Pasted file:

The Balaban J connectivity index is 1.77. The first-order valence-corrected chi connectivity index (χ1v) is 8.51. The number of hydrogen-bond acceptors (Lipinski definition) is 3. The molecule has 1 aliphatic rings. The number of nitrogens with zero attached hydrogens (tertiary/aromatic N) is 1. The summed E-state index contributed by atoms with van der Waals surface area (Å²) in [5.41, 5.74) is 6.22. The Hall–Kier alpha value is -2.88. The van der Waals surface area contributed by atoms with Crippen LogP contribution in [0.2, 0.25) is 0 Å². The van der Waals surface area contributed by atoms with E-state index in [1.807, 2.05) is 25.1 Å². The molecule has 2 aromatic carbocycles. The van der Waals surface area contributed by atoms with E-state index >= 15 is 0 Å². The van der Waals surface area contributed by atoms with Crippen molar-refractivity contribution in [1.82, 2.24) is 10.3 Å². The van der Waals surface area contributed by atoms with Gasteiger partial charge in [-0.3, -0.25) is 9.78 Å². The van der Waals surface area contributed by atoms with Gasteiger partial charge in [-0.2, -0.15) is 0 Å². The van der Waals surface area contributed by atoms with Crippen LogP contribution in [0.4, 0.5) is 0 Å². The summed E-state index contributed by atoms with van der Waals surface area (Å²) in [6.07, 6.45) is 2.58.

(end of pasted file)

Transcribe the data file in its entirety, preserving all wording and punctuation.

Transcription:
The Balaban J connectivity index is 1.77. The first-order valence-corrected chi connectivity index (χ1v) is 8.51. The number of hydrogen-bond acceptors (Lipinski definition) is 3. The molecule has 1 aliphatic rings. The number of nitrogens with zero attached hydrogens (tertiary/aromatic N) is 1. The summed E-state index contributed by atoms with van der Waals surface area (Å²) in [5.41, 5.74) is 6.22. The Hall–Kier alpha value is -2.88. The van der Waals surface area contributed by atoms with Crippen LogP contribution in [0.2, 0.25) is 0 Å². The van der Waals surface area contributed by atoms with E-state index in [1.807, 2.05) is 25.1 Å². The molecule has 2 aromatic carbocycles. The van der Waals surface area contributed by atoms with E-state index >= 15 is 0 Å². The van der Waals surface area contributed by atoms with Crippen molar-refractivity contribution in [1.82, 2.24) is 10.3 Å². The van der Waals surface area contributed by atoms with Gasteiger partial charge in [-0.3, -0.25) is 9.78 Å². The van der Waals surface area contributed by atoms with Gasteiger partial charge in [-0.2, -0.15) is 0 Å². The van der Waals surface area contributed by atoms with Crippen LogP contribution in [0.4, 0.5) is 0 Å². The summed E-state index contributed by atoms with van der Waals surface area (Å²) in [6.07, 6.45) is 2.58.